}
}

pub mod foo {
    pub struct Resources {
        pub x: resources::x,
    }

    pub struct Context {
        pub resources: Resources,
        // ..
    }
}

pub mod bar {
    pub struct Resources<'a> {
        pub x: &'a mut u64,
    }

    pub struct Context {
        pub resources: Resources,
        // ..
    }
}

const APP: () = {
    static mut x: u64 = 0;

    impl rtfm::Mutex for resources::x {
        type T = u64;

        fn lock<R>(&mut self, f: impl FnOnce(&mut u64) -> R) -> R {
            // we'll check this in detail later
        }
    }

    #[no_mangle]
    unsafe fn UART0() {
        foo(foo::Context {
            resources: foo::Resources {
                x: resources::x::new(/* .. */),
            },
            // ..
        })
    }

    #[no_mangle]
    unsafe fn UART1() {
        bar(bar::Context {
            resources: bar::Resources {
                x: &mut x,
            },
            // ..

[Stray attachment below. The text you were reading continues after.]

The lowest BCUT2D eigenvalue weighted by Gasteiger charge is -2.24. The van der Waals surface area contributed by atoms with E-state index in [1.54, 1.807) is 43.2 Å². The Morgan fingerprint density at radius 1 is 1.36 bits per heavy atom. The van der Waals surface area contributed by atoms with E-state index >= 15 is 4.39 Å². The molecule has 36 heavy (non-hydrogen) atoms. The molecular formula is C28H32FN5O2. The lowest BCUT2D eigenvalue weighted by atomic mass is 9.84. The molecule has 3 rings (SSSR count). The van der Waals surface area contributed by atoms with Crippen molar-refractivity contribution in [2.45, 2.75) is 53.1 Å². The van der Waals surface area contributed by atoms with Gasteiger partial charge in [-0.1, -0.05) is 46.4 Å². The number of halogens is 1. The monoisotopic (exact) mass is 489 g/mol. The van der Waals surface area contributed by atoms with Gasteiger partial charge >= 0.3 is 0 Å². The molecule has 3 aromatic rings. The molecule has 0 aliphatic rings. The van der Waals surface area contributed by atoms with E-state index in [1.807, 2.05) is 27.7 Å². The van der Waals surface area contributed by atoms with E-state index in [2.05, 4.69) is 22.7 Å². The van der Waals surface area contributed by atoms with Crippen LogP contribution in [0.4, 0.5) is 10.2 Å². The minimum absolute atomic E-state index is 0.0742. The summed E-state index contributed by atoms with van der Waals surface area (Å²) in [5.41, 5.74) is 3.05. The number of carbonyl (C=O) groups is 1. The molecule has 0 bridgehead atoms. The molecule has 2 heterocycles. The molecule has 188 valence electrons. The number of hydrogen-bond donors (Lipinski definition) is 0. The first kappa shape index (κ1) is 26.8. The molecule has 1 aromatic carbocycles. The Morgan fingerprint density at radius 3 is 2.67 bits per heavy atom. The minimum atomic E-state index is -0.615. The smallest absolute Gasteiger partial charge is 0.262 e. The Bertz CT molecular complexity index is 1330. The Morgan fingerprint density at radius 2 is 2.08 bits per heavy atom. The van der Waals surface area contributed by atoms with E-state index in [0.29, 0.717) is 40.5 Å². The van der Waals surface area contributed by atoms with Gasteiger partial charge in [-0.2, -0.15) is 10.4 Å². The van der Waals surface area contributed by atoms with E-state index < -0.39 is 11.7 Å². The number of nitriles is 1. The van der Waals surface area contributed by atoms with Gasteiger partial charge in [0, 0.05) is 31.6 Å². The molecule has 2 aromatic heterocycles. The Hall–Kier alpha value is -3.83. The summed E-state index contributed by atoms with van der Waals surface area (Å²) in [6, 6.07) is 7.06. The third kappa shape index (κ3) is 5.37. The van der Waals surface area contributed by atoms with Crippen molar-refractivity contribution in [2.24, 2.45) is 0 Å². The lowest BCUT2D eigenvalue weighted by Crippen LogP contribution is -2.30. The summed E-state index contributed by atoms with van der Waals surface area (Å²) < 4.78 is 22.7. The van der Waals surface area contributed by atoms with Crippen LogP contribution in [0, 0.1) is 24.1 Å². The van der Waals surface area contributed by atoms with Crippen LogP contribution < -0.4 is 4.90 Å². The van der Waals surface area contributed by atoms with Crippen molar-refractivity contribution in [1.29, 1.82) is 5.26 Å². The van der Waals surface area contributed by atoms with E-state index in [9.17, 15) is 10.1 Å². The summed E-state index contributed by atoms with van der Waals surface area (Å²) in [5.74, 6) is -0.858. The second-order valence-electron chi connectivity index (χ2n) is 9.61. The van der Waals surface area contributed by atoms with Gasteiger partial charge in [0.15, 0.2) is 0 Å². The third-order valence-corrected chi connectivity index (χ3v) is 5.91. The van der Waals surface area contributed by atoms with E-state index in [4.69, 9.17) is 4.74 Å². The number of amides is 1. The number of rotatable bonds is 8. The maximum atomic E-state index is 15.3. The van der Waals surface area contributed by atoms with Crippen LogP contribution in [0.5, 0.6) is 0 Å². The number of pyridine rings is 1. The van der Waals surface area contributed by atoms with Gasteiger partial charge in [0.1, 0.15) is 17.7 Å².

})
    }
};
#}

lock

Let's now zoom into the critical section itself. In this example, we have to raise the dynamic priority to at least 2 to prevent a data race. On the Cortex-M architecture the dynamic priority can be changed by writing to the BASEPRI register.

The semantics of the BASEPRI register are as follows:

  • Writing a value of 0 to BASEPRI disables its functionality.
  • Writing a non-zero value to BASEPRI changes the priority level required for interrupt preemption. However, this only has an effect when the written value is lower than the priority level of current execution context, but note that a lower hardware priority level means higher logical priority

Thus the dynamic priority at any point in time can be computed as


# #![allow(unused_variables)]
#fn main() {
dynamic_priority = max(hw2logical(BASEPRI), hw2logical(static_priority))
#}

Where static_priority is the priority programmed in the NVIC for the current interrupt, or a logical 0 when the current context is idle.

In this particular example we could implement the critical section as follows:

NOTE: this is a simplified implementation


# #![allow(unused_variables)]
#fn main() {
impl rtfm::Mutex for resources::x {
    type T = u64;

    fn lock<R, F>(&mut self, f: F) -> R
    where
        F: FnOnce(&mut u64) -> R,
    {
        unsafe {
            // start of critical section: raise dynamic priority to `2`